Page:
How to find a new home for your old junk

Is there something in your house that you no longer want? Are you interested in downsizing, or need to clear out a house? Here’s some tips on getting rid of your excess junk in the least wasteful way possible.

  • “Free” box on the curb. This works really well in dense urban neighbourhoods but probably not so well in rural or suburban areas. When I leave a “free” box (write on the box with permanent marker, or tape a sign to it) on the curb a lot of the stuff will be gone within hours, sometimes even minutes or seconds. Make sure you do this when there’s no rain in the forecast, otherwise the items might get ruined.
  • Donate to charity. This is a great option, particularly for clothes and general household items. On the other hand, I can say first-hand that second-hand stores (pun intended) throw out many donated items, some more than others. So, it might not be the best way to unload usable stuff that might not make it to the shelves. Also, they won’t deal with scrap metal or items that need repair. Some charities might be willing to pick up, especially if you have lots of furniture.
  • Craigslist / Kijiji free section. Freecycle is also a good option though I’ve never used it personally. This is a great way to get rid of things like scrap metal, old magazines, or stuff that needs repair (for instance, an old stove or coffee maker). It also works great for larger items like furniture. I’ve had success using this method in the past, though it probably doesn’t work as well if you’re living in a rural area.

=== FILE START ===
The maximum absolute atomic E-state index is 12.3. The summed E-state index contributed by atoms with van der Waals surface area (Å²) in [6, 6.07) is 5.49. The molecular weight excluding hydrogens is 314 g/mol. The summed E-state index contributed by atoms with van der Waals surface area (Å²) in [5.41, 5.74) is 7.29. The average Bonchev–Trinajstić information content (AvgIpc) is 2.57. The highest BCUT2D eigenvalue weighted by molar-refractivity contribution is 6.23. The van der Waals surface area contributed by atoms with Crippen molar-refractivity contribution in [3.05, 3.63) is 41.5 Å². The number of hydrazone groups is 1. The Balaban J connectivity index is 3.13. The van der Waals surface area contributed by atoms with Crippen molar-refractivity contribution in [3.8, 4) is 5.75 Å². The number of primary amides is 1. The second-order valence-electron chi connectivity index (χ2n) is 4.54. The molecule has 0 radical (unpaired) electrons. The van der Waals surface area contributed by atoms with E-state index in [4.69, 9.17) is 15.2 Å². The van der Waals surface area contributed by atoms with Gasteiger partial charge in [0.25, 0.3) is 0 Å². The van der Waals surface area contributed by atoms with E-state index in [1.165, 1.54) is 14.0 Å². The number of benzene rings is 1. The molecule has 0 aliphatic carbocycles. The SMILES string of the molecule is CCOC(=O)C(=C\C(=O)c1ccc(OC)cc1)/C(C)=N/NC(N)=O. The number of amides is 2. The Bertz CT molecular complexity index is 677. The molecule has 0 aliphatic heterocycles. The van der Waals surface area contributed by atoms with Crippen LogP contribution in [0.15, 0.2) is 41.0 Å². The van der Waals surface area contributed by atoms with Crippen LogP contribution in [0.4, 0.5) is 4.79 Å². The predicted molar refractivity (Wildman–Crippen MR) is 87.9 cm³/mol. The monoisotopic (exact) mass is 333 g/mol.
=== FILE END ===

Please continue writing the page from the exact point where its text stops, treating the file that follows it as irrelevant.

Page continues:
• Yard sale / moving sale / estate sale. The best option if you have some quality items and want to get money for them. If you have lots of expensive stuff you might want to hire a company to do this for you, otherwise you’re probably better off doing it yourself.
  • Yard sale “free” box. If you have enough decent stuff for a yard sale, you can always put the less valuable items out as well. Probably the best option for things like half-used pantry items, mediocre silverware, and still usable (but not exciting) dollar store type items.

Do you have any other ideas? Let us know in the comments!


3 thoughts on “How to find a new home for your old junk”

  1. There’s also

    which started in Arizona

    “The Freecycle concept has since spread to over 85 countries, where there are thousands of local groups representing millions of of members — people helping people and ‘changing the world one gift at a time.’ As a result, we are currently keeping over 500 tons a day out of landfills! This amounts to five times the height of Mt. Everest in the past year alone, when stacked in garbage trucks!
    By giving freely with no strings attached, members of The Freecycle Network help instill a sense of generosity of spirit as they strengthen local community ties and promote environmental sustainability and reuse. People from all walks of life have joined together to turn trash into treasure.”

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